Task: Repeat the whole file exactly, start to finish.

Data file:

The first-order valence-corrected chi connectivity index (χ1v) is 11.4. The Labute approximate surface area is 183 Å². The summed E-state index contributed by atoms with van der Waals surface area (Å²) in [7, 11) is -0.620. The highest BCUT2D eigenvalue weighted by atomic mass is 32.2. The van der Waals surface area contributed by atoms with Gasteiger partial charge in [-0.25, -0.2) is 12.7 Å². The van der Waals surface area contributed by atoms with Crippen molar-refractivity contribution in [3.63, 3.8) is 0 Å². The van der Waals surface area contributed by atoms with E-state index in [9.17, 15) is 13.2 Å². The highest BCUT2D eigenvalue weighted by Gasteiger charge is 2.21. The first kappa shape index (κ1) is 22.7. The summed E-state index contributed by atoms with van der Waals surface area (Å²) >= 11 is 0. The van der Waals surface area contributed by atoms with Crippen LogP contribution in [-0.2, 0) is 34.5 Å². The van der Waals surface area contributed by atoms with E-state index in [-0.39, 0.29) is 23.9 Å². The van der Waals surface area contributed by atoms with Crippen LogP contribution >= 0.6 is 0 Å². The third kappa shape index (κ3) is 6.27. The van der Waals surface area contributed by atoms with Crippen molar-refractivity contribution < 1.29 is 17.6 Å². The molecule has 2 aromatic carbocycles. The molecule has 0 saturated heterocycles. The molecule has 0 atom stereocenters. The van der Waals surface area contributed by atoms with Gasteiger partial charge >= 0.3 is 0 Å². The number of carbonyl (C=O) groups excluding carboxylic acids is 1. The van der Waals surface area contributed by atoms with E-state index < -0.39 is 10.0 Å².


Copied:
The first-order valence-corrected chi connectivity index (χ1v) is 11.4. The Labute approximate surface area is 183 Å². The summed E-state index contributed by atoms with van der Waals surface area (Å²) in [7, 11) is -0.620. The highest BCUT2D eigenvalue weighted by atomic mass is 32.2. The van der Waals surface area contributed by atoms with Gasteiger partial charge in [-0.25, -0.2) is 12.7 Å². The van der Waals surface area contributed by atoms with Crippen molar-refractivity contribution in [3.63, 3.8) is 0 Å². The van der Waals surface area contributed by atoms with E-state index in [9.17, 15) is 13.2 Å². The highest BCUT2D eigenvalue weighted by Gasteiger charge is 2.21. The first kappa shape index (κ1) is 22.7. The summed E-state index contributed by atoms with van der Waals surface area (Å²) >= 11 is 0. The van der Waals surface area contributed by atoms with Crippen LogP contribution in [-0.2, 0) is 34.5 Å². The van der Waals surface area contributed by atoms with E-state index in [-0.39, 0.29) is 23.9 Å². The van der Waals surface area contributed by atoms with Crippen LogP contribution >= 0.6 is 0 Å². The third kappa shape index (κ3) is 6.27. The van der Waals surface area contributed by atoms with Crippen molar-refractivity contribution < 1.29 is 17.6 Å². The molecule has 2 aromatic carbocycles. The molecule has 0 saturated heterocycles. The molecule has 0 atom stereocenters. The van der Waals surface area contributed by atoms with Gasteiger partial charge >= 0.3 is 0 Å². The number of carbonyl (C=O) groups excluding carboxylic acids is 1. The van der Waals surface area contributed by atoms with E-state index < -0.39 is 10.0 Å².